Horner 'ideally' supportive of F1 adding new teams


Red Bull team boss Christian Horner says that "from an idealistic point of view" and if the economics made sense, he would fully support having 12 teams on the grid.

The debate over Michael Andretti's prospective entry into F1 was revived recently in Hungary when Mercedes boss Toto Wolff suggested that Audi would add more value to the field as an eleventh team than Andretti.

"I think that whoever joins as the 11th team, whoever gets an entry, needs to demonstrate how creative they can be for the business," Wolff said.

"Andretti is a great name, and I think they have done exceptional things in the US. But this is sport and this is business and we need to understand what is it that you can provide to the sport.

"And if an OEM or an international, multinational group joins F1 and can demonstrate that they are going to spend X amount of dollars in activating, in marketing in the various markets; that's obviously a totally different value proposition for all the other teams."

Horner believes that the problem of expanding the grid shouldn't necessarily be viewed in terms of added value, but simply in respect of the basic economics.

"I think, if you remove the economics, then to have 24 cars on the grid is a good thing," Horner told Sky Sports F1.

"And I think it would see more young drivers that are struggling to make it in, it would see them getting in.

"The problem is always going to be, how do you address the finances, because by bringing two more teams in, you just dilute the pot for the 10 that are there and there is no relegation or promotion system.

"So, it is going to be something that the promotor, Stefano, is going to have to justify particularly to the smaller teams.

"If they are going to have to give up five, 10, or 15 million dollars for the sake of another entry coming in, why would they do that?

"Like all things, the commercials will drive it.

"If you look at it from an idealistic point of view, I’d fully support 12 teams. But when you look at the numbers and what it is going to cost each team individually, that is where it falls over."

Alfa Romeo team boss Frederic Vasseur, whose Sauber employer is reportedly in talks to sell itself to Audi, offered another compelling reason for which the latter - if it entered F1 on its own - would be readily accepted by the sport's incumbents: Audi add another engine supplier to the grid.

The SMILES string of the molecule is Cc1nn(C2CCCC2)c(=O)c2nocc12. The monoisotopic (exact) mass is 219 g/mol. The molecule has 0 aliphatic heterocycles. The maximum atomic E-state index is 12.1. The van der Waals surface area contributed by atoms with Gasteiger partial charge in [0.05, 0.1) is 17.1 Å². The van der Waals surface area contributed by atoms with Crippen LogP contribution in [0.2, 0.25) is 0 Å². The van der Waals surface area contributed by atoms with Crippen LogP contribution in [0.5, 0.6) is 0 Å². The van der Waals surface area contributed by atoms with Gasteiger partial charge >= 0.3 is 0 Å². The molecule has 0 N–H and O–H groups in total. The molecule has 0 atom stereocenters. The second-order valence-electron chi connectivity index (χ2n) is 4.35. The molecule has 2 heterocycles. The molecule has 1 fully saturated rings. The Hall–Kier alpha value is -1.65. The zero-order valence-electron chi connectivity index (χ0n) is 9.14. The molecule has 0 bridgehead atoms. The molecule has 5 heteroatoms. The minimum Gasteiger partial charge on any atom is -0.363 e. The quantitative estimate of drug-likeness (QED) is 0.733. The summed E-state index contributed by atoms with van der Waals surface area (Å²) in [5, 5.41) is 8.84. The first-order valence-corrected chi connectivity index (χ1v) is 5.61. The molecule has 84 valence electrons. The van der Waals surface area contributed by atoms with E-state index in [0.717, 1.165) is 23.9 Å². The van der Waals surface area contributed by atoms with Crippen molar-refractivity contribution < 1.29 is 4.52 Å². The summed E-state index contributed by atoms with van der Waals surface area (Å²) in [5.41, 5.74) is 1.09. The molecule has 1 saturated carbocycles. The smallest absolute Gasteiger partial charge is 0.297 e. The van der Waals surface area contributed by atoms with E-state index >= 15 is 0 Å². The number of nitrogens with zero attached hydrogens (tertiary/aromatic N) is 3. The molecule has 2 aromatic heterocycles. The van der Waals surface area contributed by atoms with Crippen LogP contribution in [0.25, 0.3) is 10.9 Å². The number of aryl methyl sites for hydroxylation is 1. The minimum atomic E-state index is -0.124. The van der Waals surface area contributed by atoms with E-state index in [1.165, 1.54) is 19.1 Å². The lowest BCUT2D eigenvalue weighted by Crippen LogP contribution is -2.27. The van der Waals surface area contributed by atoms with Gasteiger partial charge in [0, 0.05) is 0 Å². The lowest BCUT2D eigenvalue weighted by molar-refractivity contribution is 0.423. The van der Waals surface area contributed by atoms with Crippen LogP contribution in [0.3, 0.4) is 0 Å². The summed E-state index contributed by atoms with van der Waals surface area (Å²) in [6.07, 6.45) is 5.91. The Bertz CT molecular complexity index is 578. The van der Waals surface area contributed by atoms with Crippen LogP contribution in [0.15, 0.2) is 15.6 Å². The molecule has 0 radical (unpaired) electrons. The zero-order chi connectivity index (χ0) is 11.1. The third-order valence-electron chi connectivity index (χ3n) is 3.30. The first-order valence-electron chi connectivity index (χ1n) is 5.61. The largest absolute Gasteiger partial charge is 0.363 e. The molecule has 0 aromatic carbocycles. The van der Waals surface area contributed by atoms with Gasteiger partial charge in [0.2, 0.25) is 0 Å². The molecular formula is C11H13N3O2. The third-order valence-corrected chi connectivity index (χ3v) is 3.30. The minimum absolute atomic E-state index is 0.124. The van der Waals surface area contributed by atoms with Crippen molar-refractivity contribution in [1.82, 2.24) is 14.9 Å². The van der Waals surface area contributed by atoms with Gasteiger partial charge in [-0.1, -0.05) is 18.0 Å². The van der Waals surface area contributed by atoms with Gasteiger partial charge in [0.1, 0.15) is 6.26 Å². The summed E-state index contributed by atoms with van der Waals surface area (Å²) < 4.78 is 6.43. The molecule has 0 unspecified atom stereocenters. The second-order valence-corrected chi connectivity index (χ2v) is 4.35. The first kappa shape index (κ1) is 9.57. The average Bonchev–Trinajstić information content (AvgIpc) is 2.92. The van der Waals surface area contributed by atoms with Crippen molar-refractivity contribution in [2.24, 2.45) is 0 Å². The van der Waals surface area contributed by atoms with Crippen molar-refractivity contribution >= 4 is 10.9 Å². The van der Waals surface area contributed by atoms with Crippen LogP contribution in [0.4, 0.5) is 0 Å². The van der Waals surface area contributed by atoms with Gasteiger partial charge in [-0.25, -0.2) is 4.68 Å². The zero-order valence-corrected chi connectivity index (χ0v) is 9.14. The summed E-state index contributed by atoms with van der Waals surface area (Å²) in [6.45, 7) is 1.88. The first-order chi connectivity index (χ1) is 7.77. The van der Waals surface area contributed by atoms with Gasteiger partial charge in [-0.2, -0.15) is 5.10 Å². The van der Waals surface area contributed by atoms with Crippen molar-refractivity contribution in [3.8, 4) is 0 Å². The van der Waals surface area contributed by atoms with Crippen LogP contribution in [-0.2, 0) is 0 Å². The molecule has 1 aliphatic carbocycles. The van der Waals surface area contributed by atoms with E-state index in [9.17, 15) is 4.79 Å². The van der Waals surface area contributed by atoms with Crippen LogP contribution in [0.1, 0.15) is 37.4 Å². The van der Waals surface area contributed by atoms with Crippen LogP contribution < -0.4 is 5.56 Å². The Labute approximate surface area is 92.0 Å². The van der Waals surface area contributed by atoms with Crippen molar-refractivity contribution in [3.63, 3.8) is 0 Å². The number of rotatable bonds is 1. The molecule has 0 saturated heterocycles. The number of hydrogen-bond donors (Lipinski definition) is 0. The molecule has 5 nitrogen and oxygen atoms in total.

"When we spoke about the 11th team, it was three years ago, we took the example of Porsche and said ‘OK imagine if you have someone like Porsche that wants to join F1 and wants to do it on their own, does it make sense for us to open the door?’" Vasseur told RACER.

"And in this case you say ‘Yes, for sure’, because it would add huge value to the paddock, it would be another engine manufacturer and don’t forget that at this stage we were at risk.

"So that’s why we started saying we could open the door.

"I don’t want to speak about Andretti because it’s not personal, but to add another team doing the same things as the others with no big added value, I’m not sure it makes sense today.

"In the end it will be up to F1 and the FIA," concluded Vasseur.

"I’m not a big fan because I know where we are all coming from together, and I would say that I would be OK if we know about the project, we have information and we are convinced that they will bring and add value to F1.

"But I don’t think added value can come from the nationality of a team. One of the biggest markets of F1 today is the Netherlands, and we don’t have a Dutch team, we have a Dutch driver."

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